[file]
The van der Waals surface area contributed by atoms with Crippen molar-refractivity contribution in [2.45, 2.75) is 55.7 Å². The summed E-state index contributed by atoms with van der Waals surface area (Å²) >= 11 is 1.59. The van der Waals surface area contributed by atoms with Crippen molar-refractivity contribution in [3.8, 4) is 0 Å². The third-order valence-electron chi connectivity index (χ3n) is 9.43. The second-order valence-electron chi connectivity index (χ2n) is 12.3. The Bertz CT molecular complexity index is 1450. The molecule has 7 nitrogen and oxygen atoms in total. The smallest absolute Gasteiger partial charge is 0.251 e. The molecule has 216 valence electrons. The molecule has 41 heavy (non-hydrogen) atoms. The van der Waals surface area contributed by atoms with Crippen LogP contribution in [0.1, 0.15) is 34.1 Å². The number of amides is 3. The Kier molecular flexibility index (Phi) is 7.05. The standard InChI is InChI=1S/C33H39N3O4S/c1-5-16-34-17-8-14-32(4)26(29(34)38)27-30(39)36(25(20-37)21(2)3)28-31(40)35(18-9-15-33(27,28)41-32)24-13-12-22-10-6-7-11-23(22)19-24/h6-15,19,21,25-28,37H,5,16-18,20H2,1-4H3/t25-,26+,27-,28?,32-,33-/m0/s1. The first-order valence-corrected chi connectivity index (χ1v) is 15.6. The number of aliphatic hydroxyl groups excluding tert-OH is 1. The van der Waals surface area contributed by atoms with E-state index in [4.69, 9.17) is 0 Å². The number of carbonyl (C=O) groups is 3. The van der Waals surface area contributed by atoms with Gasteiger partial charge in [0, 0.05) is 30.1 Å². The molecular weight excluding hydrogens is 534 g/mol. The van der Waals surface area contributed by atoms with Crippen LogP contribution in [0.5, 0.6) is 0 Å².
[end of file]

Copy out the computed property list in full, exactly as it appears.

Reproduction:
The van der Waals surface area contributed by atoms with Crippen molar-refractivity contribution in [2.45, 2.75) is 55.7 Å². The summed E-state index contributed by atoms with van der Waals surface area (Å²) >= 11 is 1.59. The van der Waals surface area contributed by atoms with Crippen molar-refractivity contribution in [3.8, 4) is 0 Å². The third-order valence-electron chi connectivity index (χ3n) is 9.43. The second-order valence-electron chi connectivity index (χ2n) is 12.3. The Bertz CT molecular complexity index is 1450. The molecule has 7 nitrogen and oxygen atoms in total. The smallest absolute Gasteiger partial charge is 0.251 e. The molecule has 216 valence electrons. The molecule has 41 heavy (non-hydrogen) atoms. The van der Waals surface area contributed by atoms with Crippen LogP contribution in [0.1, 0.15) is 34.1 Å². The number of amides is 3. The Kier molecular flexibility index (Phi) is 7.05. The standard InChI is InChI=1S/C33H39N3O4S/c1-5-16-34-17-8-14-32(4)26(29(34)38)27-30(39)36(25(20-37)21(2)3)28-31(40)35(18-9-15-33(27,28)41-32)24-13-12-22-10-6-7-11-23(22)19-24/h6-15,19,21,25-28,37H,5,16-18,20H2,1-4H3/t25-,26+,27-,28?,32-,33-/m0/s1. The first-order valence-corrected chi connectivity index (χ1v) is 15.6. The number of aliphatic hydroxyl groups excluding tert-OH is 1. The van der Waals surface area contributed by atoms with E-state index in [4.69, 9.17) is 0 Å². The number of carbonyl (C=O) groups is 3. The van der Waals surface area contributed by atoms with Gasteiger partial charge in [0, 0.05) is 30.1 Å². The molecular weight excluding hydrogens is 534 g/mol. The van der Waals surface area contributed by atoms with Crippen LogP contribution in [0.5, 0.6) is 0 Å².